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Conference held on September 28 and 29, 1938, by the government leaders of Great Britain, France, Germany, and Italy, in which agreement was reached on the transfer to Germany of regions of Czechoslovakia
Convening of the Conference
The Munich conference was convened following a prolonged crisis involving the political status of the German minority in Czechoslovakia and was preceded by intense negotiations, primarily between British Prime Minister Neville Chamberlain and German chancellor Adolf Hitler. French Prime Minister Edouard Daladier and Italian Premier Benito Mussolini played only secondary roles. Czechoslovakia itself was not invited to the conference and did not take part in its decisions, which were presented to it as definitive and final, and against which there was no appeal.
A Shifting Balance of Power
Five months later, as a direct consequence of the Munich conference, the Czechoslovak Sate was liquidated when Germany seized control of it with all its economic resources and armed forces. Consequently, the balance of power in Europe shifted in favour of Germany, and Europe's rush into war gathered momentum. In economic and military terms, Czechoslovakia was the strongest of the countries separating Germany from the Soviet Union. From 1925, it had had a mutual defence pact with France, and from 1935, a defence treaty with the Soviet Union; its fall signified the collapse of the international system set up in 1918.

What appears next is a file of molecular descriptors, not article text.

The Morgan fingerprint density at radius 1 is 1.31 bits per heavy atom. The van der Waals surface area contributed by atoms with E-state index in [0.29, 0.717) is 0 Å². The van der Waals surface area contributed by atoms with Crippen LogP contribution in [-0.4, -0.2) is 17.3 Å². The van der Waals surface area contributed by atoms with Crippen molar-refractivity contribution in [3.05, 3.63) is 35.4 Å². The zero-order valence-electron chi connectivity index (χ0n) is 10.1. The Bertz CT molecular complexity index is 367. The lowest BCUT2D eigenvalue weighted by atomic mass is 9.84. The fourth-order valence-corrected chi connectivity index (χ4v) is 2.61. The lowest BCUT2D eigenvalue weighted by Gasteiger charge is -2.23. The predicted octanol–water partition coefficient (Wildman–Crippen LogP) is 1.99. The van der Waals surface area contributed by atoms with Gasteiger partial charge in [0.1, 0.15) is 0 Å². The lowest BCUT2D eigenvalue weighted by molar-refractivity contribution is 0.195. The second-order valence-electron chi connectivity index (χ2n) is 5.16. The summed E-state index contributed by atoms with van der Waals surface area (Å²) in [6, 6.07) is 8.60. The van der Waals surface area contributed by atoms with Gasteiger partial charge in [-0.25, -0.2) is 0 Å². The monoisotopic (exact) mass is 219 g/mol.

"Munich" as a Concept
"Munich" became a concept, a political term denoting an immoral policy: the surrender of a friendly nation to its enemies, a shameful betrayal of an ally at a decisive moment, a cowardly capitulation to an aggressive tyrant, and, above all, a short-range policy that was supposed to buy peace but in fact hastened the outbreak of war. The term "Munich" is frequently used in oratory and polemic writings as an admonitory lesson taught by history. Processes. Three processes were brought into focus in the Munich agreement: developments in Nazi foreign policy, which aimed, in the first instance, at seizing control of two neighbouring states, Austria and Czechoslovakia, as a basis for further conquests and the expansion of the German people's Lebensraum ("living space"); a development in British foreign policy aimed at the appeasement of Germany, on political, economic, and moral grounds.